How could this possibly go wrong? Well, for example, say you send an email from home via your cable provider’s email servers instead of Google Apps or FeedBlitz for your blog’s domain, assuming that is how you’ve set up your SPF record. The “-all” now says that the email you just sent is junk. As a result, it might not be accepted by your recipient’s email provider at all, and if it is, it will certainly be routed to their spam folder. The same might happen if you use a third party service, such as a shopping cart or help desk system, that sends mail on your behalf, but not using the mail systems you identify in your SPF record. Or, say you switch hosting services or email providers and forget to update the SPF record you created several years ago. All your email will be junked, thanks to that “-all”, until you fix your SPF record.

So you need to be very, very sure that email will only be sent from the domains and IP addresses that you specify in your SPF record before you switch to the “-all” version of SPF. And you need to remember to update it as you add, switch or drop online service providers.

Now you know how to set up SPF for your domain. After you do this, you should ensure that emails we send on your behalf are from an address on that domain, and not a generic consumer provider, so that the authentication you set up can take effect.

The flaw with SPF, which is why it’s imperfect, is that other spammy systems might authenticate correctly for themselves (because of their own SPF records) but still spoof your address. That’s the situation DMARC addresses, (and what caused all the problems with Yahoo), and I’ll cover that tomorrow.

FeedBlitz: Rewind the Week

FeedBlitzIt’s time again here at FeedBlitz to Rewind the Week, and bring you some of the tech and business news you might have missed while you were busy taking over the world (that’s what you’ve been doing, right?).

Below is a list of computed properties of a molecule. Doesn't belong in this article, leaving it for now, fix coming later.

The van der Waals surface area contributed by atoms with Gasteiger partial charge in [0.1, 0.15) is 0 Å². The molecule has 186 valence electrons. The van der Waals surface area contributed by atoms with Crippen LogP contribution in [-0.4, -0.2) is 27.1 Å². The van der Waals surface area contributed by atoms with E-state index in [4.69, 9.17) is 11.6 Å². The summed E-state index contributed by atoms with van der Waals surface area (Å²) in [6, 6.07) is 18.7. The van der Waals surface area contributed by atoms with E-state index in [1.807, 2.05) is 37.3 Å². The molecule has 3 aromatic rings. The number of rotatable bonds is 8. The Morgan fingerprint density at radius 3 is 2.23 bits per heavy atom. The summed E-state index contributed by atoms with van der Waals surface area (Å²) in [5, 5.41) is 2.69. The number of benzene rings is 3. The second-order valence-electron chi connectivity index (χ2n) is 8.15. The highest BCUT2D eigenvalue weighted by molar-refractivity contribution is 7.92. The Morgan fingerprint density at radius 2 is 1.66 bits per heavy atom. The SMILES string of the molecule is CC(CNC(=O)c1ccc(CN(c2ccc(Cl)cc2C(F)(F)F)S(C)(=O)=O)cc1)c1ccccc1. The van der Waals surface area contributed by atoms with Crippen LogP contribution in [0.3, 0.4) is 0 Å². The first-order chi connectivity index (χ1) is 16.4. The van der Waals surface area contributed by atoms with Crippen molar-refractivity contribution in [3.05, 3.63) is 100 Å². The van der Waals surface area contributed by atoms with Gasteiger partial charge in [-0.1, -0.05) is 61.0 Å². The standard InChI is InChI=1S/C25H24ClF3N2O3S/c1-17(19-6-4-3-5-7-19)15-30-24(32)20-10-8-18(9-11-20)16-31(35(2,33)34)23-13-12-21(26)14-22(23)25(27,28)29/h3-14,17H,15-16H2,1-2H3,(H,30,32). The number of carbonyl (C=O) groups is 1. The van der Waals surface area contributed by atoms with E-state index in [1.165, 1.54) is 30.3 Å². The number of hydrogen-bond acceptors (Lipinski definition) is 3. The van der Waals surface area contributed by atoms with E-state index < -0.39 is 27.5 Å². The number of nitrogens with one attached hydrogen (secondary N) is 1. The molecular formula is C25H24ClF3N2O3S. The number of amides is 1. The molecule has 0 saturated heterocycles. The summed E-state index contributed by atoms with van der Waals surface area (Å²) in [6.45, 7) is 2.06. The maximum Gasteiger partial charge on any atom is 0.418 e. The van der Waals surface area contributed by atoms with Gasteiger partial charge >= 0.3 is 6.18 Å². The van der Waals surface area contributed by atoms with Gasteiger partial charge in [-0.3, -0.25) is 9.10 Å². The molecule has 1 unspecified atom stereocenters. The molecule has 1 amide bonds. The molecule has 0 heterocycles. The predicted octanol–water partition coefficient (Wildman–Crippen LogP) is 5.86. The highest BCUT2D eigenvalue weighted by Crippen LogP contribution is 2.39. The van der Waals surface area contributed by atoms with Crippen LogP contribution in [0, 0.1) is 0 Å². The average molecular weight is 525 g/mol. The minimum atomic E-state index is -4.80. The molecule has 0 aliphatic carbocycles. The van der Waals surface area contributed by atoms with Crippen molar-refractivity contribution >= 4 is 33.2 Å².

This week, headlines were dominated by tech news, and not all of it was bad. Maybe it’s best to start with the good news—well, it’s good news for Dropbox, anyway … [Read more...]

Cop Out of Content Creation With 10 Great Content Curation Tools


By Sharon Hurley Hall

Have you started curating content yet? Content curation has become an important part of the content marketing mix and it seems that everyone’s doing it. It’s a way to collect what’s most interesting about a topic and share it with others.

It might seem a cop-out to make your mark with other people’s content (and yes, let’s face it, it’s a way to connect with your target audience without having to do the heavy lifting of creating all the content yourself).

But there are lots of different ways to curate content, as Moz points out, and in the best case, you can add value to the content you collect with your own commentary.

In this roundup I’ll bypass those that are simply aggregators to focus on tools that allow you to add your own insight. Here they are: [Read more...]

DMARC’s (Un)intended Consequences: Why Yahoo is Bouncing Your Emails

Let’s get straight to the point. Over the weekend, possibly last Friday night, Yahoo changed a key DNS (domain name system) entry. The effect was brutal: It started bouncing out every email that said it was from a yahoo address, but had not been sent by a yahoo server.